async function watch(ctx) {
  await ctx.par(stylesW, scriptsW, serverW)

method ctx.ser(...funs)

Short for "serial". Runs the provided task functions serially, but no more than once per Ctx. The result of every task function is stored in ctx and reused on redundant calls.

async function html(ctx) {
  await ctx.ser(clean, styles, templates)

method ctx.sub()

Creates a sub-context that:

  • Prototypally inherits from the super.
  • May be aborted without affecting the super.
  • Is aborted when the super is aborted.

Useful for watching-and-restarting. Should be paired with to abort and replace the sub-context on each iteration.

Most of the time, you should use ctx.each or ctx.preEach instead.


Short for "replace". Aborts the context and returns a new sibling context. Should be used on sub-contexts created via ctx.sub.

    sub0 -> sub1

       /     \
      /       \
    sub0      sub1

method ctx.each(iter)

Wraps an async iterable. Returns an iterable that yields [sub, val] for each val in the iterable, where sub is a sub-context of ctx, aborted before the next iteration.

Useful for watching-and-restarting. Consider using emptty to clear the terminal on each iteration. Also see ctx.preEach that runs the first iteration immediately.

Gotcha 1: handle all your errors.

Gotcha 2: all sub- and super- contexts share the memory of previously-called tasks. Tasks that repeat in a loop must be run "manually", not through, ctx.ser or ctx.par, which would deduplicate them.

import * as fp from 'fs/promises'

async function watch(ctx) {
  const events ='some_folder', ctx)

  for await (const [sub, event] of ctx.each(events)) {
    console.log('[watch] FS event:', event)

method ctx.preEach(iter)

Same as ctx.each, but starts immediately, by yielding one sub-context before walking the async iterable.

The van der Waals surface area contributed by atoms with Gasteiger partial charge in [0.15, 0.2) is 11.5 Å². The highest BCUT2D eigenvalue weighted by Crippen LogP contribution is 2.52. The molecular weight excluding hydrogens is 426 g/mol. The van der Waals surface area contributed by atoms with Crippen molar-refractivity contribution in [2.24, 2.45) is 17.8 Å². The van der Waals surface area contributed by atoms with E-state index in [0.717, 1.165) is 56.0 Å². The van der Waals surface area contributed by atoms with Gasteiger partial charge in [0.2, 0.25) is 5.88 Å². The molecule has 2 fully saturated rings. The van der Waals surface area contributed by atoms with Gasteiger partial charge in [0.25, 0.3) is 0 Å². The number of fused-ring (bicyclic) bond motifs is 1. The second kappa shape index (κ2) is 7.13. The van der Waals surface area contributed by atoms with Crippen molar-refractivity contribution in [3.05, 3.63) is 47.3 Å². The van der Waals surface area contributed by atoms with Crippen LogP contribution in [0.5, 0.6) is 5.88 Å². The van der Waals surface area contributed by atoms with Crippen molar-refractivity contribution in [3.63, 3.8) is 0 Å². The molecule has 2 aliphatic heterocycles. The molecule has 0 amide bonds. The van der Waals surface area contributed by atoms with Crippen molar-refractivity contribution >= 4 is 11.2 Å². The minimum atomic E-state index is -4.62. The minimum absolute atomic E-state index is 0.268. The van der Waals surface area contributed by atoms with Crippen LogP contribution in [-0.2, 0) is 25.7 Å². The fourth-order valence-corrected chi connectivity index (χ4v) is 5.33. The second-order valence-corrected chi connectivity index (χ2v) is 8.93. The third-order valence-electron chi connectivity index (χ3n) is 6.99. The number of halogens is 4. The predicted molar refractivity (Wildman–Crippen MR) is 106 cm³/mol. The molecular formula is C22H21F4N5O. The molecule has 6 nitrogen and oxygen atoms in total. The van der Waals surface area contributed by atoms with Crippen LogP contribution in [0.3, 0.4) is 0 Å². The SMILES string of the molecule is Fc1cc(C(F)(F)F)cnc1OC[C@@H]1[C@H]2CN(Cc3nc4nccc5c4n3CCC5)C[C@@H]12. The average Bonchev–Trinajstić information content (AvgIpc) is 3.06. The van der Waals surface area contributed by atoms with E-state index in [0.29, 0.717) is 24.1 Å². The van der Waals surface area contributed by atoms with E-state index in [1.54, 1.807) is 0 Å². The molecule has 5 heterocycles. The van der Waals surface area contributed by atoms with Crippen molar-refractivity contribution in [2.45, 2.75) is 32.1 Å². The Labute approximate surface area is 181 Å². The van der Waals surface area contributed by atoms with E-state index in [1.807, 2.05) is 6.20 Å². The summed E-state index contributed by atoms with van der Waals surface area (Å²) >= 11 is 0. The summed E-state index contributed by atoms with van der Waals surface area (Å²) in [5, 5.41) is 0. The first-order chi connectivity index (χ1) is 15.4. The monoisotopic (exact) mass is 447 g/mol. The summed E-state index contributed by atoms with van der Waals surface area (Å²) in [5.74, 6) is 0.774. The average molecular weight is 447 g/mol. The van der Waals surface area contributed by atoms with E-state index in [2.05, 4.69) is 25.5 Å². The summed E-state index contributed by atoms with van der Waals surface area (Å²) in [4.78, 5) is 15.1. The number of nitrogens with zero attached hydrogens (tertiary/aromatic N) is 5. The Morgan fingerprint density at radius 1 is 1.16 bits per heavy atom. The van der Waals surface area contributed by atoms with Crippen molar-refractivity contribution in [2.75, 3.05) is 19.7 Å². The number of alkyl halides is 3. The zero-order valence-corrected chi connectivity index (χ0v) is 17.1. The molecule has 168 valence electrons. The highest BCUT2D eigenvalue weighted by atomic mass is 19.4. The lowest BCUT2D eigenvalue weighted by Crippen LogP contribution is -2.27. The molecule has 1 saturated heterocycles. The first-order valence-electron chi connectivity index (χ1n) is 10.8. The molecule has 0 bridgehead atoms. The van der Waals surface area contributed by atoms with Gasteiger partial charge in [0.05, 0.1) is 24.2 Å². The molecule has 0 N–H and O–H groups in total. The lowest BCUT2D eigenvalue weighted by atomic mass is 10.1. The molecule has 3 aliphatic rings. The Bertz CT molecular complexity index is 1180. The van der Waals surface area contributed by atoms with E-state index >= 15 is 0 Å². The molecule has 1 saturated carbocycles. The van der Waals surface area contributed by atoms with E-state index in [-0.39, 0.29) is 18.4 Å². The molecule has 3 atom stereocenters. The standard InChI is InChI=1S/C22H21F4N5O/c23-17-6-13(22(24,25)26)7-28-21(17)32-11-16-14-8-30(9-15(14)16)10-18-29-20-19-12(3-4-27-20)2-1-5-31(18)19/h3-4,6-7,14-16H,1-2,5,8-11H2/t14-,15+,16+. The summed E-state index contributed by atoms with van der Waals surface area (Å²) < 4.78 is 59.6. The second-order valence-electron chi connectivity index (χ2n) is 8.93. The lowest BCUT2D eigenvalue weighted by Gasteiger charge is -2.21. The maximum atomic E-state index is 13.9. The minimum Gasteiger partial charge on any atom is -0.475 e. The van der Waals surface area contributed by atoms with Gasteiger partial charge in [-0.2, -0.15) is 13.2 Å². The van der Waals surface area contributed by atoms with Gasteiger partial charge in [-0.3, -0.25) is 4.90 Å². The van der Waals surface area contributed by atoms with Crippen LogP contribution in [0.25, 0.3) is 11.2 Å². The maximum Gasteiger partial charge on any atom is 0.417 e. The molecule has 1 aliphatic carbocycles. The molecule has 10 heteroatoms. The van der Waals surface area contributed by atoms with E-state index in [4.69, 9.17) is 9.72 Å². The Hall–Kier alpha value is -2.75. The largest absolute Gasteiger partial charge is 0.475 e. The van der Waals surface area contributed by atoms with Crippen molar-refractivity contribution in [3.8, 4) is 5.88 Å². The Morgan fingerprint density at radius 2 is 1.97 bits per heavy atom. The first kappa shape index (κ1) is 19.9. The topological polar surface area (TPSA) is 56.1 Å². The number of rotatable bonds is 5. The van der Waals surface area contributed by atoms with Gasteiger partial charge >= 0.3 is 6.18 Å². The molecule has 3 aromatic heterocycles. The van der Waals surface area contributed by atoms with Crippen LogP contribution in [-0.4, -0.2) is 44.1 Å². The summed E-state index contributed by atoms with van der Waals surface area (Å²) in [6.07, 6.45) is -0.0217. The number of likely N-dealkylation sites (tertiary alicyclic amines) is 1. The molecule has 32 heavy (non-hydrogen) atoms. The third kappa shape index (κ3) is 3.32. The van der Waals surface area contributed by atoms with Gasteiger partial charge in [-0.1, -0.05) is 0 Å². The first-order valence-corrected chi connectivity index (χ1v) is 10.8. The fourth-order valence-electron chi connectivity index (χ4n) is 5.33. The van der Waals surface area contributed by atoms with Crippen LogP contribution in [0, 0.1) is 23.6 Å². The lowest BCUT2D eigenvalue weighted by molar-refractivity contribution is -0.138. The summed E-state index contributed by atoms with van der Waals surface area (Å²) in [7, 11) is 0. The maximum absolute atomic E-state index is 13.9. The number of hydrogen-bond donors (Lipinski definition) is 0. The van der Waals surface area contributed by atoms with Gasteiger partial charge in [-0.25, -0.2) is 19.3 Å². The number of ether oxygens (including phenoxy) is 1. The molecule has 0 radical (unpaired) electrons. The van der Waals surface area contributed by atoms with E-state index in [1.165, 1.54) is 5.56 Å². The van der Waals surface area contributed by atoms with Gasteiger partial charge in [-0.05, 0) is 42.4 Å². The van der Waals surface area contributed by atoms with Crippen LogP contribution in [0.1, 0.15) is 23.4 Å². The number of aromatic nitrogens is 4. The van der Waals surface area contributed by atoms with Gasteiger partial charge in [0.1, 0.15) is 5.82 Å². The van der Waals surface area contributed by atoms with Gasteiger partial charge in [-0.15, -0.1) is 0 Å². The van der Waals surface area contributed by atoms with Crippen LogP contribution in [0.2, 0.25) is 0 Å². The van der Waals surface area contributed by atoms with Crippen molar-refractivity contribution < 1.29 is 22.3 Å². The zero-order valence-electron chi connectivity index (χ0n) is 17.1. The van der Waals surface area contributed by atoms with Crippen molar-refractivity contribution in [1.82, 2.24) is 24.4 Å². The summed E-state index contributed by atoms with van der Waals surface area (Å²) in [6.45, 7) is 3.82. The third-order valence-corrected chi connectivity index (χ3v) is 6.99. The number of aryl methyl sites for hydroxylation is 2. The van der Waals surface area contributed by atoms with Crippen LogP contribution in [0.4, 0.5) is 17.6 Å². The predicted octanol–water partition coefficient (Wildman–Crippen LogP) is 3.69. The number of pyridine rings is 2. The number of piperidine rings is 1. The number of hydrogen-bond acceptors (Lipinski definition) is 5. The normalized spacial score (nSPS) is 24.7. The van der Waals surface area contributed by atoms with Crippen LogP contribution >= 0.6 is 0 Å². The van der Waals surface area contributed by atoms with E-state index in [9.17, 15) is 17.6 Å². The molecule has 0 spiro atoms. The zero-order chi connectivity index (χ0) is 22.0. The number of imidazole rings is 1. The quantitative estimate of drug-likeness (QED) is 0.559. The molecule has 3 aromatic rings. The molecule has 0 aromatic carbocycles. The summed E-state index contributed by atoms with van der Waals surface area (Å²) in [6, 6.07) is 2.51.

Useful for watching-and-restarting.

import * as fp from 'fs/promises'

async function watch() {
  const events ='some_folder', ctx)

  for await (const [sub] of ctx.preEach(events)) {

function spawn(cmd, args, opts)

(Only in jtg_node.mjs.) Variant of child_process.spawn where:

  • Standard output/error is inherited from the parent process.
  • Sub-sub-processes are less likely to leak (Unix only).

Should be combined with wait. Pass ctx as the last argument to take advantage of ctx.signal for cancelation.

async function styles(ctx) {
  await j.wait(j.spawn('sass', ['main.scss:main.css'], ctx))

function fork(cmd, args, opts)

(Only in jtg_node.mjs.) Variant of child_process.fork where:

  • Standard output/error is inherited from the parent process.
  • Sub-sub-processes are less likely to leak (Unix only).

Should be combined with wait. Pass ctx as the last argument to take advantage of ctx.signal for cancelation.

async function server(ctx) {
  await j.wait(j.fork('./scripts/server.mjs', [], ctx))

function link(proc)

(Only in jtg_node.mjs.)

Used internally by spawn and fork. Registers the process for additional cleanup via kill. Returns the same process.

function wait(proc)

(Only in jtg_node.mjs.) Returns a Promise that resolves when the provided process terminates for any reason.

async function styles(ctx) {
  await j.wait(j.spawn('sass', ['main.scss:main.css'], ctx))

function kill(proc)

(Only in jtg_node.mjs.)

Variant of proc.kill() that tries to terminate the entire subprocess tree. Assumes that it was spawned by spawn or fork. These functions share some platform-specific logic.

Automatically used by link. In most cases, you don't need to call this. Provided for cases such as restarting a server on changes, where a manual kill is required.

On Windows, this is equivalent to proc.kill(). On Unix, this tries to send a termination signal to the entire subprocess group.


Some minor APIs are exported but undocumented to avoid bloating the docs. Check the source files and look for export.



  • Support both Node and Deno.
  • Added watch.


Fixed a memory/listener leak in sub-contexts.


TLDR: better support for "watch"-style tasks.

Just like the Go context package, Ctx now supports sub-contexts. A sub-context created via ctx.sub prototypally inherits from the previous context, but has its own AbortController and AbortSignal. Just like in Go:

  • Aborting a super-context aborts every sub-context.
  • Sub-contexts can be aborted without aborting super-contexts.

This is useful for watching-and-restarting, where each cycle uses a sub-context aborted before the next cycle.

New ctx methods:

  • ctx.sub
  • ctx.each
  • ctx.preEach

New functions:

  • emptty

New undocumented functions. Various minor tweaks.



I'm receptive to suggestions. If this library almost satisfies you but needs changes, open an issue or chat me up. Contacts:


"JS Task Group". Simple JS-based replacement for Make, Gulp, etc.